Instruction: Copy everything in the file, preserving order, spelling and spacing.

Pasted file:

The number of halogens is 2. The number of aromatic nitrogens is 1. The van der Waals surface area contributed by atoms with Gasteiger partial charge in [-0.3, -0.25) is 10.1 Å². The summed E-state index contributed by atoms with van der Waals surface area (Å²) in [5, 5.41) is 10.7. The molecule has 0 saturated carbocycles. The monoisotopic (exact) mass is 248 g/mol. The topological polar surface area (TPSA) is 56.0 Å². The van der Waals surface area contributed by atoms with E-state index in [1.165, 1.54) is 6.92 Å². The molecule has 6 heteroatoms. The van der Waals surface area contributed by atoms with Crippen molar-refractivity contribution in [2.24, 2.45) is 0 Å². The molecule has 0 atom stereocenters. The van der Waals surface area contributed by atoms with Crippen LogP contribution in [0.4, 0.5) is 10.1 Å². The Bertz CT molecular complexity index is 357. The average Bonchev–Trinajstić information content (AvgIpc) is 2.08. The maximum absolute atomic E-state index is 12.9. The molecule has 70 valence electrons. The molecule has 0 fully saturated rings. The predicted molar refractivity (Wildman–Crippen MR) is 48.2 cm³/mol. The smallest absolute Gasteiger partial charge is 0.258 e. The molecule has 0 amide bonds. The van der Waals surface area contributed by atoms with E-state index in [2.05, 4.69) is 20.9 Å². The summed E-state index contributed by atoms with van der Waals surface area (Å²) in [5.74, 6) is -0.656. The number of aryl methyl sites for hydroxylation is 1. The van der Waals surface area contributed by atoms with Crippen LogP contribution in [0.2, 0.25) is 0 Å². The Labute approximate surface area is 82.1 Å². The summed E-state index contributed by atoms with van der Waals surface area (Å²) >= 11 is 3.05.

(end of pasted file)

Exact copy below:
The number of halogens is 2. The number of aromatic nitrogens is 1. The van der Waals surface area contributed by atoms with Gasteiger partial charge in [-0.3, -0.25) is 10.1 Å². The summed E-state index contributed by atoms with van der Waals surface area (Å²) in [5, 5.41) is 10.7. The molecule has 0 saturated carbocycles. The monoisotopic (exact) mass is 248 g/mol. The topological polar surface area (TPSA) is 56.0 Å². The van der Waals surface area contributed by atoms with E-state index in [1.165, 1.54) is 6.92 Å². The molecule has 6 heteroatoms. The van der Waals surface area contributed by atoms with Crippen molar-refractivity contribution in [2.24, 2.45) is 0 Å². The molecule has 0 atom stereocenters. The van der Waals surface area contributed by atoms with Crippen LogP contribution in [0.4, 0.5) is 10.1 Å². The Bertz CT molecular complexity index is 357. The average Bonchev–Trinajstić information content (AvgIpc) is 2.08. The maximum absolute atomic E-state index is 12.9. The molecule has 70 valence electrons. The molecule has 0 fully saturated rings. The predicted molar refractivity (Wildman–Crippen MR) is 48.2 cm³/mol. The smallest absolute Gasteiger partial charge is 0.258 e. The molecule has 0 amide bonds. The van der Waals surface area contributed by atoms with E-state index in [2.05, 4.69) is 20.9 Å². The summed E-state index contributed by atoms with van der Waals surface area (Å²) in [5.74, 6) is -0.656. The number of aryl methyl sites for hydroxylation is 1. The van der Waals surface area contributed by atoms with Crippen LogP contribution in [0.2, 0.25) is 0 Å². The Labute approximate surface area is 82.1 Å². The summed E-state index contributed by atoms with van der Waals surface area (Å²) >= 11 is 3.05.